On 15 December 2015, Fox News opinion columnist Todd Starnes published an editorial that focused on a calligraphy assignment given to students at Augusta County, Virginia, schools. Describing the writing assignment as “indoctrination,” Starnes wrote:
A Virginia school district is defending a classroom assignment that required students to practice calligraphy by writing the Muslim statement of faith, “There is no god but Allah. Muhammad is the messenger of Allah.” … Female students at Riverheads High School in Augusta County, Virginia, were also invited to wear Muslim clothing[.]
The Muslim-friendly calligraphy assignment took place in a world geography class. The teacher had the kids copy the Muslim statement of faith, also known as the shahada … there were more than likely a few Christian teenagers in that room who had no idea they were writing, “There is no god but Allah.”
The editorial included a statement from the school district clarifying that the assignment was part of a world geography curriculum:
“Neither these lessons, nor any other lesson in the world geography course, are an attempt at indoctrination to Islam or any other religion, or a request for students to renounce their own faith or profess any belief,” the district said in a statement provided to Fox News.
“The statement presented as an example of the calligraphy was not translated for students, nor were students asked to translate it, recite it or otherwise adopt or pronounce it as a personal belief,” the district stated.
Children studying cultures and religions as part of a geography class incidentally touched upon the subject of Islam, causing some parents to became deeply alarmed. Although Starnes included statements in which Augusta County schools explicitly detailed why the study of other cultures and religions didn’t equate to indoctrinating students into them, his editorial insinuated that the district’s words belied their true intent:
And what about having the female students dressing up in Islamic garb — is that consistent with the state mandates, too?
The district said the students were taught about the “modest dress adopted by many in the Islamic faith and were invited to try on a scarf as a part of an interactive lesson about the Islamic concept of modest dress.”
On the evening of 17 December 2015, multiple news outlets confirmed the abrupt closure of Augusta County Schools. Local television station WHSV reported that “Augusta County Public Schools will be closed on Friday, and all games and afternoon activities for Thursday evening have been canceled.”
The next day, Augusta County Schools published the following statement to their web site regarding the closures and cancellations:
Augusta County Schools and all administrative offices will be closed Friday, December 18, 2015. All after school activities for Thursday, December 17th are canceled.
Following parental objections to the World Geography curriculum and ensuing related media coverage, the school division began receiving voluminous phone calls and electronic mail locally and from outside the area. As a result of those communications, the Sheriff’s Office and the school division coordinated to increase police presence at Augusta County schools and to monitor those communications. The communications have significantly increased in volume today and based on concerns regarding the tone and content of those communications, Sheriff Fisher and Dr. Bond mutually decided schools and school offices will be closed on Friday, December 18, 2015. While there has been no specific threat of harm to students, schools and school offices will be closed Friday, December 18, 2015. All extra-curricular activities are likewise cancelled for tonight, Thursday, December 17, through the weekend. We regret having to take this action, but we are doing so based on the recommendations of law enforcement and the Augusta County School Board out of an abundance of caution.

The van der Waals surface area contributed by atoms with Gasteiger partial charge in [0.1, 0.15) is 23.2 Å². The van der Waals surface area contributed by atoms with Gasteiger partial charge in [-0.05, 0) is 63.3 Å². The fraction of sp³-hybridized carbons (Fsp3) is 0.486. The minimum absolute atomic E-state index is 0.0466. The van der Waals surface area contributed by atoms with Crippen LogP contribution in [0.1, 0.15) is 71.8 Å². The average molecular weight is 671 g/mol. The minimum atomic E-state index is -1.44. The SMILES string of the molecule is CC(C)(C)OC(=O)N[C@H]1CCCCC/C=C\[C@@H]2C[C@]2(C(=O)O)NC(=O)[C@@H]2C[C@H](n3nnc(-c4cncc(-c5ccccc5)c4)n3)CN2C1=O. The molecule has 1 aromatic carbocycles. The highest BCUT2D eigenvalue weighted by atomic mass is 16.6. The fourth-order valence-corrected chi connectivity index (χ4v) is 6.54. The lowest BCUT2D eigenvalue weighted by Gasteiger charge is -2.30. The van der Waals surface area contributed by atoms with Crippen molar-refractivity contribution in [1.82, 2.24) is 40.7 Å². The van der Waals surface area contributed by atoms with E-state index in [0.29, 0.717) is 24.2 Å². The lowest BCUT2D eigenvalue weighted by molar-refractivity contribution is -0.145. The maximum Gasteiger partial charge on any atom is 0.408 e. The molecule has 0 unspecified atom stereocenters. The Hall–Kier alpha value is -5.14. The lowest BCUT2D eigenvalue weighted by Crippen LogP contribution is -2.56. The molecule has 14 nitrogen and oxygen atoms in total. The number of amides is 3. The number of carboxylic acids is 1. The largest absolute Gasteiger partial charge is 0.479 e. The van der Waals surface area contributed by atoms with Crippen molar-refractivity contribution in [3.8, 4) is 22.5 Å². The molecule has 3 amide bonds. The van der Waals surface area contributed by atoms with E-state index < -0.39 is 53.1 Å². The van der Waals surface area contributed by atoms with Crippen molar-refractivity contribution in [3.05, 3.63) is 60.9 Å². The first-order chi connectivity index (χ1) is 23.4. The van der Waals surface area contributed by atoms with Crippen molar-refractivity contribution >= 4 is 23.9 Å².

Finally, the Augusta County School Board and Dr. Bond appreciate parents bringing concerns directly to our attention, and a constructive and respectful dialogue between school and community is always welcome. As we have emphasized, no lesson was designed to promote a religious viewpoint or change any student’s religious belief. Although students will continue to learn about world religions as required by the state Board of Education and the Commonwealth’s Standards of Learning, a different, non-religious sample of Arabic calligraphy will be used in the future.
Starnes published an update to Facebook shortly after 8:30 P.M. on 17 December 2015 but made no mention of the controversy or closures in Augusta County, Virginia. He similarly posted to Twitter but again didn’t comment on the school disruptions.
The closure of Augusta County schools wasn’t the first controversy spearheaded by Starnes’ columns, many of which focused on perceived slights against Christianity, Christians, and Christmas. Starnes previously advanced claims of a ban of Christian objects at VA chapels, a ban on the phrase “Merry Christmas” (and Christmas trees) at VA hospitals, a ban on a religious song at high school football games, a University chapel renovation involving the removal of pews to purportedly placate Muslims, the replacement of the word “God” with the word “Allah” in the Pledge of Allegiance, court-martials involving Christian servicemen, bans on Christian gift baskets at the 2012 Democratic National Convention, a ban on American flags (which happened to be draped over flammable barbecue pits at a food event), and a claim President Obama egregiously misrepresented the meaning of A Charlie Brown Christmas.